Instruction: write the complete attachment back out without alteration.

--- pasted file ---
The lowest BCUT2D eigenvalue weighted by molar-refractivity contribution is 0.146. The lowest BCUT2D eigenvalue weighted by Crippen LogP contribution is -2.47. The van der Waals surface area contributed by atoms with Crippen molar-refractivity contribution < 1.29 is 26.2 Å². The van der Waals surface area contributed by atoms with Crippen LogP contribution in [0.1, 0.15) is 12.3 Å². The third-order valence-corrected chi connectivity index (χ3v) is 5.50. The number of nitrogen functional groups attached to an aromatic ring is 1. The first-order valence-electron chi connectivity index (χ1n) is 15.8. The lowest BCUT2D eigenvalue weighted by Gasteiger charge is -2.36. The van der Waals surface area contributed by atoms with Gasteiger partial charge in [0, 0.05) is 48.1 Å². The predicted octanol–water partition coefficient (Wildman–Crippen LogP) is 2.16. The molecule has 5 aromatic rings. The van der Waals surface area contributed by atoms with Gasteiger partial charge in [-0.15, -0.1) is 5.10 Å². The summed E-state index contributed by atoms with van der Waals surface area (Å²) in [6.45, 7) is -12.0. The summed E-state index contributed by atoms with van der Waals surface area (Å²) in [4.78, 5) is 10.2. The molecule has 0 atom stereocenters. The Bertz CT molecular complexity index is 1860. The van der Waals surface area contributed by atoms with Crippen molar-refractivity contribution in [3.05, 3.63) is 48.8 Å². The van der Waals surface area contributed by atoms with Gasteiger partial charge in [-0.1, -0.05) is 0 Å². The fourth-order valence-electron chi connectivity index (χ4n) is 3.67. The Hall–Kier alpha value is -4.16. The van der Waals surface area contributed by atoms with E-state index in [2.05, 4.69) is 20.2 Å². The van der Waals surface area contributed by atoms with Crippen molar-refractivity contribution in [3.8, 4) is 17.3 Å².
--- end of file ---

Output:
The lowest BCUT2D eigenvalue weighted by molar-refractivity contribution is 0.146. The lowest BCUT2D eigenvalue weighted by Crippen LogP contribution is -2.47. The van der Waals surface area contributed by atoms with Crippen molar-refractivity contribution < 1.29 is 26.2 Å². The van der Waals surface area contributed by atoms with Crippen LogP contribution in [0.1, 0.15) is 12.3 Å². The third-order valence-corrected chi connectivity index (χ3v) is 5.50. The number of nitrogen functional groups attached to an aromatic ring is 1. The first-order valence-electron chi connectivity index (χ1n) is 15.8. The lowest BCUT2D eigenvalue weighted by Gasteiger charge is -2.36. The van der Waals surface area contributed by atoms with Gasteiger partial charge in [0, 0.05) is 48.1 Å². The predicted octanol–water partition coefficient (Wildman–Crippen LogP) is 2.16. The molecule has 5 aromatic rings. The van der Waals surface area contributed by atoms with Gasteiger partial charge in [-0.15, -0.1) is 5.10 Å². The summed E-state index contributed by atoms with van der Waals surface area (Å²) in [6.45, 7) is -12.0. The summed E-state index contributed by atoms with van der Waals surface area (Å²) in [4.78, 5) is 10.2. The molecule has 0 atom stereocenters. The Bertz CT molecular complexity index is 1860. The van der Waals surface area contributed by atoms with Crippen molar-refractivity contribution in [3.05, 3.63) is 48.8 Å². The van der Waals surface area contributed by atoms with Gasteiger partial charge in [-0.1, -0.05) is 0 Å². The fourth-order valence-electron chi connectivity index (χ4n) is 3.67. The Hall–Kier alpha value is -4.16. The van der Waals surface area contributed by atoms with E-state index in [2.05, 4.69) is 20.2 Å². The van der Waals surface area contributed by atoms with Crippen molar-refractivity contribution in [3.8, 4) is 17.3 Å².